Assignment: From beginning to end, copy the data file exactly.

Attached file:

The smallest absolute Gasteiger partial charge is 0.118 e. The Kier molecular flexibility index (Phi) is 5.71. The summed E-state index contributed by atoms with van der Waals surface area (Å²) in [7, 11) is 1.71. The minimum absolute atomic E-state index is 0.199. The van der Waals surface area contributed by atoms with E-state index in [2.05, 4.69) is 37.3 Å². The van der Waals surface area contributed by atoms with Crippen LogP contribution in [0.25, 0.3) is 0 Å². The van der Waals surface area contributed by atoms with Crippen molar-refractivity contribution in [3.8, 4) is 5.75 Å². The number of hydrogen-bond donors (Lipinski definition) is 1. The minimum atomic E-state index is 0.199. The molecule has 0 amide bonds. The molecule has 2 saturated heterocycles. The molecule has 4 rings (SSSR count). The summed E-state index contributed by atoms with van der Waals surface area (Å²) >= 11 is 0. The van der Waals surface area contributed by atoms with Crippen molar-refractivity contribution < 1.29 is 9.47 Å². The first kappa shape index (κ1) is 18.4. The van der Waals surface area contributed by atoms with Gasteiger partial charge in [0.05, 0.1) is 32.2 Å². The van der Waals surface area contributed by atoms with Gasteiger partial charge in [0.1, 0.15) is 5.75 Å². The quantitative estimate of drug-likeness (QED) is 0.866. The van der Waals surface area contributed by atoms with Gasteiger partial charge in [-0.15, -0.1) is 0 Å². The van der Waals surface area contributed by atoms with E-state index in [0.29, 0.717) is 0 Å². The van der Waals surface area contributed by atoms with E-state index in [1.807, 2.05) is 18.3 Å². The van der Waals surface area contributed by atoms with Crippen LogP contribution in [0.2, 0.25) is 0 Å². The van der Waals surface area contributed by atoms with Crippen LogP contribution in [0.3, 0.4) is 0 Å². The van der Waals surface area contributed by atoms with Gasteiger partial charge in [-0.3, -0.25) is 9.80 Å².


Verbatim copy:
The smallest absolute Gasteiger partial charge is 0.118 e. The Kier molecular flexibility index (Phi) is 5.71. The summed E-state index contributed by atoms with van der Waals surface area (Å²) in [7, 11) is 1.71. The minimum absolute atomic E-state index is 0.199. The van der Waals surface area contributed by atoms with E-state index in [2.05, 4.69) is 37.3 Å². The van der Waals surface area contributed by atoms with Crippen LogP contribution in [0.25, 0.3) is 0 Å². The van der Waals surface area contributed by atoms with Crippen molar-refractivity contribution in [3.8, 4) is 5.75 Å². The number of hydrogen-bond donors (Lipinski definition) is 1. The minimum atomic E-state index is 0.199. The molecule has 0 amide bonds. The molecule has 2 saturated heterocycles. The molecule has 4 rings (SSSR count). The summed E-state index contributed by atoms with van der Waals surface area (Å²) >= 11 is 0. The van der Waals surface area contributed by atoms with Crippen molar-refractivity contribution < 1.29 is 9.47 Å². The first kappa shape index (κ1) is 18.4. The van der Waals surface area contributed by atoms with Gasteiger partial charge in [0.05, 0.1) is 32.2 Å². The van der Waals surface area contributed by atoms with Gasteiger partial charge in [0.1, 0.15) is 5.75 Å². The quantitative estimate of drug-likeness (QED) is 0.866. The van der Waals surface area contributed by atoms with Gasteiger partial charge in [-0.15, -0.1) is 0 Å². The van der Waals surface area contributed by atoms with E-state index in [0.29, 0.717) is 0 Å². The van der Waals surface area contributed by atoms with E-state index in [1.807, 2.05) is 18.3 Å². The van der Waals surface area contributed by atoms with Crippen LogP contribution in [0.2, 0.25) is 0 Å². The van der Waals surface area contributed by atoms with Crippen LogP contribution in [0.3, 0.4) is 0 Å². The van der Waals surface area contributed by atoms with Gasteiger partial charge in [-0.3, -0.25) is 9.80 Å².